For thirteen years, artist My Dog Sighs has been leaving pieces of his work on the street for anyone to pick up.
Where street artists usually look for the most visible walls in the hope their pieces will be seen by as many people as possible, My Dog Sighs puts his painted tin can figures in less obvious locations – to be discovered only by eagle-eyed passersby.
My Dog Sighs is a street and urban artist based on England’s south coast, whose work explores the idea of loss and discovery.
Ahead of his solo show, Quiet Little Voices at Play Dead in Southsea, we hit him up for his influences and inspirations.
1. The act of letting go
For a long time now I’ve run a street project called Freeartfriday. It was my way of stepping into the world of street art, but without the issues of illegality and vandalism. I quietly place, some thing I’ve painted that week, on the streets to be found by an unsuspecting passerby.
As time has gone on I’ve developed my work to echo the strong emotional pull of leaving something I’ve invested both time and heart into onto the street to fend for itself. Tin cans are personified with lonely and melancholic expressions wit the aim to tug at a strangers heart strings in the hope that they won’t be able to pass by. It’s a killer sometimes to leave my work and walk away but it’s also incredibly liberating and cathartic.
2. Ear worms
Music is an important part of the creative process for me. My studio has music playing constantly. I’ve got a lovely old turntable in there and I can’t help but be inspired by the sounds and lyrics that reach into me while I’m painting.
Some times you hear a song or even just a snippet and it just gets stuck in your head and consumes you. I occasionally take advantage of that and use it as the inspiration for a piece or even a complete body of work. For a recent show in Italy, the entire show was based around and named after by an old Fun Boy Three song ‘Our Lips Are Sealed’. Titles of the pieces came from the lyrics and the song became a soundtrack to the show.
I’m currently stuck on a song by a band called We Were Promised Jet Packs called ‘Quiet Little Voices’ and for almost the entire time I’m working on pieces for the show the song is on loop. I can’t explain the energy that is created when you hear a song that just fits everything about the creative process your in the middle of exploring. It gives me shivers.
3. The ephemeral nature of street art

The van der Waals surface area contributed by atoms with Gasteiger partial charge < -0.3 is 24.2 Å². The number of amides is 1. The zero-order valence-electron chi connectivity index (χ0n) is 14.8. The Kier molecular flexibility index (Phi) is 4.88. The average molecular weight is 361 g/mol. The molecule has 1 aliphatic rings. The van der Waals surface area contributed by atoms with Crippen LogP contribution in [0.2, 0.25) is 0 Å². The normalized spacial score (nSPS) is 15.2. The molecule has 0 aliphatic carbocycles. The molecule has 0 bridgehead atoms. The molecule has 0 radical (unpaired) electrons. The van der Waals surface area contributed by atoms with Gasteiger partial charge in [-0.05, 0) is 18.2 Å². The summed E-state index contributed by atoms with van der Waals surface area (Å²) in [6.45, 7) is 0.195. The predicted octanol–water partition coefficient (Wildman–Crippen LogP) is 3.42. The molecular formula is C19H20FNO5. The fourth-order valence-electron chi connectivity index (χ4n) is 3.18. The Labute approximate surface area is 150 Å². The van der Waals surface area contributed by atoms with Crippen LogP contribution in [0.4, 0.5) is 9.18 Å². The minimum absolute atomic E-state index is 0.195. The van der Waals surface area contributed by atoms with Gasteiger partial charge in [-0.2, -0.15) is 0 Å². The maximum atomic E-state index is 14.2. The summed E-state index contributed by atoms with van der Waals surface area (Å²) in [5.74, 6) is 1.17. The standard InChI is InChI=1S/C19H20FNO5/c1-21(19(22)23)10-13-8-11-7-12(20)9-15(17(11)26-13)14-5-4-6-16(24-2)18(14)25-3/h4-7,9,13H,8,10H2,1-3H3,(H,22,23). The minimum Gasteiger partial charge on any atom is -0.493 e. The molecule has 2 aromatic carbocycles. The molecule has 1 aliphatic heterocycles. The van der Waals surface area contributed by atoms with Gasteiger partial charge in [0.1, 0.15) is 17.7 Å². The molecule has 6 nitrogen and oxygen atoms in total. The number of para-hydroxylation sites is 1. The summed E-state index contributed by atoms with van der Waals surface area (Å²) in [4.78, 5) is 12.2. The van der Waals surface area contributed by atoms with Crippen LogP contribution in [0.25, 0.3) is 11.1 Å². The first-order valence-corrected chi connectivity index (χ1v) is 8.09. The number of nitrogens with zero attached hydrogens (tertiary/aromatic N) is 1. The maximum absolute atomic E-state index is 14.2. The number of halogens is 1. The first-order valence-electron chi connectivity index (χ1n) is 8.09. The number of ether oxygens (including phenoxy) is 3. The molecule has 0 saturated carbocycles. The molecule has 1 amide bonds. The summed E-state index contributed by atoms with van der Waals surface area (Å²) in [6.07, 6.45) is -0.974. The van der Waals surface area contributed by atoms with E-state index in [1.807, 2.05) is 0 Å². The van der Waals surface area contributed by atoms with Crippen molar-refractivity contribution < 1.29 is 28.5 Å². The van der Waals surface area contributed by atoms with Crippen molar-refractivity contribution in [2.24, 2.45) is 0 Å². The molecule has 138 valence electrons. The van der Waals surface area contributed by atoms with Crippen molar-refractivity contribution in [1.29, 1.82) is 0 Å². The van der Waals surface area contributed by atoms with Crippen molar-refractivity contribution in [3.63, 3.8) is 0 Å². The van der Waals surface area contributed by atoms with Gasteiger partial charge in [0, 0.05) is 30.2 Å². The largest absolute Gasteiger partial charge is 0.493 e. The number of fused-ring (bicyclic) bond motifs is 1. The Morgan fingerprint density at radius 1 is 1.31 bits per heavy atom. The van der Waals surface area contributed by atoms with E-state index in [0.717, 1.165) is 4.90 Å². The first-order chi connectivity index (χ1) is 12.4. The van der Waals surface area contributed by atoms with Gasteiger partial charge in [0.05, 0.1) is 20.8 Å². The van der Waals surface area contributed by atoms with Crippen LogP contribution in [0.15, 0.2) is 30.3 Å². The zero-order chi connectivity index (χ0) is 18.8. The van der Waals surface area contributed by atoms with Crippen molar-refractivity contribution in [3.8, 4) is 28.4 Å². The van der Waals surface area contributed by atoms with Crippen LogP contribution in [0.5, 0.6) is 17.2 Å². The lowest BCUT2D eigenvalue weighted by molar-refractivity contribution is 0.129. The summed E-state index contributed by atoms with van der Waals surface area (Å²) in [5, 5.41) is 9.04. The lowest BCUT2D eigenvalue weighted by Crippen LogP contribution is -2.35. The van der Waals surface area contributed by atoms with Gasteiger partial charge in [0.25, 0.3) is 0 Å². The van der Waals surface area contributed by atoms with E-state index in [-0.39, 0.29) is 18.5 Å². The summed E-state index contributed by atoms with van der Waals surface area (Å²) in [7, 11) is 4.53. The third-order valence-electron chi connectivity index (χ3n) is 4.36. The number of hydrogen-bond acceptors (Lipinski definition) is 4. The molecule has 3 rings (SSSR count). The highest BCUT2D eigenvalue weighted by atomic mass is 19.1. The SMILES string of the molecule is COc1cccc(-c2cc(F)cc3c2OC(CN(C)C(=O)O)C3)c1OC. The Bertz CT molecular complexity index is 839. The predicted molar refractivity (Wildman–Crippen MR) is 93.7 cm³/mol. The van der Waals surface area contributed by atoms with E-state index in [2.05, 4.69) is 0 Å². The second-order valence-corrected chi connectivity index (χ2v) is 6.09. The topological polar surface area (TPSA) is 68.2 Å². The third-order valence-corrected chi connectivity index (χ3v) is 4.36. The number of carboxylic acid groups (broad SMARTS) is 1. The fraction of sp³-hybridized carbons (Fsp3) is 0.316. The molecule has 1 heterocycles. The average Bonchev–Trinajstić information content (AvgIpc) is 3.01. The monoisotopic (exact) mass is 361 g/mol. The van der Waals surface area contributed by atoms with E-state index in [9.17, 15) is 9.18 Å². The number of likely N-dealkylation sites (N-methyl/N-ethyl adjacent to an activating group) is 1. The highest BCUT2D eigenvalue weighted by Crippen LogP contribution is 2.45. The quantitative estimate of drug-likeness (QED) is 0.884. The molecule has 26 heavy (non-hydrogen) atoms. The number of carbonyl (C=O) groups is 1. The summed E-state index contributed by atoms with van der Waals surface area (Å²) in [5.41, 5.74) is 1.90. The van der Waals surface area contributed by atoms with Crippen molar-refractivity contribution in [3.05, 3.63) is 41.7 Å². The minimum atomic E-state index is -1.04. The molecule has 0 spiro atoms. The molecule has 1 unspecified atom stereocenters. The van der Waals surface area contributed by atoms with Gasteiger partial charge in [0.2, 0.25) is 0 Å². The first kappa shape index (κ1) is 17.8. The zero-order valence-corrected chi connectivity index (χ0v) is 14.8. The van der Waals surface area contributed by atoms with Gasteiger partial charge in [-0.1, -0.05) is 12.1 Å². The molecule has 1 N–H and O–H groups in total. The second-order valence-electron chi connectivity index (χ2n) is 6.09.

If sat too still for too long, art becomes wallpaper and disappears. But street art is so ephemeral. Time slowly eats away at work and walls get buffed and repainted. Places that embrace street art display a moment in time, be it political, social or aesthetic. I love to see the way artists express themselves so immediately with their art and how over time new messages appear and eventually cover and destroy work. One artist who cleverly plays with the idea of ephemeral art is Mobstr. His toying with the authorities who clean and buff the talking walls is so simple yet so inspired.
Herakut are a German duo whose painting makes the hairs on the back of my neck stand up. Originally two street artists in their own right, they joined forces a few years ago to create the most beautiful work. Hera approaches the wall with a mix of loose, drippy almost raw composition. Her fragile characters almost plead for you attention. Erkut’s part in the duo is to pick the smallest elements in Hera’s loose sketchy lines and define them in an almost photorealistic brilliance. This marriage of looseness and perfection, for me, is the ultimate goal.
5. Funns (aka Ziggy Hill) paint and ink
I stumbled across Funns a good few years ago. As such a young kid, I saw a freshness in his style of painting that excited me. His naive almost Basquait paintings seemed so much older than his years. Over time he picked up a tattoo gun and I knew who I wanted to do my tattoo sleeve. It’s really exciting to offer up your whole arm and let someone produce something completely different with it. It’s still work in progress but I love it.